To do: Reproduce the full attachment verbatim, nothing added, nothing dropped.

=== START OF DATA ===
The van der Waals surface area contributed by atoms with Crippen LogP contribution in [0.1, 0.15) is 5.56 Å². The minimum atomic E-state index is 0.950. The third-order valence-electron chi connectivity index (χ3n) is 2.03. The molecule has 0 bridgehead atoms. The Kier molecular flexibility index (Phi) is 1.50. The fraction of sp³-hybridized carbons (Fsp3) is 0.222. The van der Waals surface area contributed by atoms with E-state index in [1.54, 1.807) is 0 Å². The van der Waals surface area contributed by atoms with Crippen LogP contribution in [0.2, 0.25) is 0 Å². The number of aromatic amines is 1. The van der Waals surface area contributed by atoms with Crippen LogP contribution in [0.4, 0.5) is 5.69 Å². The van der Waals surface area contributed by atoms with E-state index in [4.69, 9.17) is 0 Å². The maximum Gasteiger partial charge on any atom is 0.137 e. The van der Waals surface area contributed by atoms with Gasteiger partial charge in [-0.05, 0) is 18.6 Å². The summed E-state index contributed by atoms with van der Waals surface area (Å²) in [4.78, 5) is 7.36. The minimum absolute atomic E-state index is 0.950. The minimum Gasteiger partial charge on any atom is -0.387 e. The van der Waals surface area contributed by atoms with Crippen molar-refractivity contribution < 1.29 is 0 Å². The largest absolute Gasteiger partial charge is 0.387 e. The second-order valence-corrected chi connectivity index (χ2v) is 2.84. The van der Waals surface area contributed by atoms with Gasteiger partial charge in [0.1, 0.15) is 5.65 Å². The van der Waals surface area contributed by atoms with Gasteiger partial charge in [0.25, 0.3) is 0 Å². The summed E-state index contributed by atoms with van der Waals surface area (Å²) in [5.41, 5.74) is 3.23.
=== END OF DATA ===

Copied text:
The van der Waals surface area contributed by atoms with Crippen LogP contribution in [0.1, 0.15) is 5.56 Å². The minimum atomic E-state index is 0.950. The third-order valence-electron chi connectivity index (χ3n) is 2.03. The molecule has 0 bridgehead atoms. The Kier molecular flexibility index (Phi) is 1.50. The fraction of sp³-hybridized carbons (Fsp3) is 0.222. The van der Waals surface area contributed by atoms with E-state index in [1.54, 1.807) is 0 Å². The van der Waals surface area contributed by atoms with Crippen LogP contribution in [0.2, 0.25) is 0 Å². The number of aromatic amines is 1. The van der Waals surface area contributed by atoms with Crippen LogP contribution in [0.4, 0.5) is 5.69 Å². The van der Waals surface area contributed by atoms with E-state index in [4.69, 9.17) is 0 Å². The maximum Gasteiger partial charge on any atom is 0.137 e. The van der Waals surface area contributed by atoms with Gasteiger partial charge in [-0.05, 0) is 18.6 Å². The summed E-state index contributed by atoms with van der Waals surface area (Å²) in [4.78, 5) is 7.36. The minimum absolute atomic E-state index is 0.950. The minimum Gasteiger partial charge on any atom is -0.387 e. The van der Waals surface area contributed by atoms with Crippen molar-refractivity contribution < 1.29 is 0 Å². The largest absolute Gasteiger partial charge is 0.387 e. The second-order valence-corrected chi connectivity index (χ2v) is 2.84. The van der Waals surface area contributed by atoms with Gasteiger partial charge in [0.1, 0.15) is 5.65 Å². The van der Waals surface area contributed by atoms with Gasteiger partial charge in [0.25, 0.3) is 0 Å². The summed E-state index contributed by atoms with van der Waals surface area (Å²) in [5.41, 5.74) is 3.23.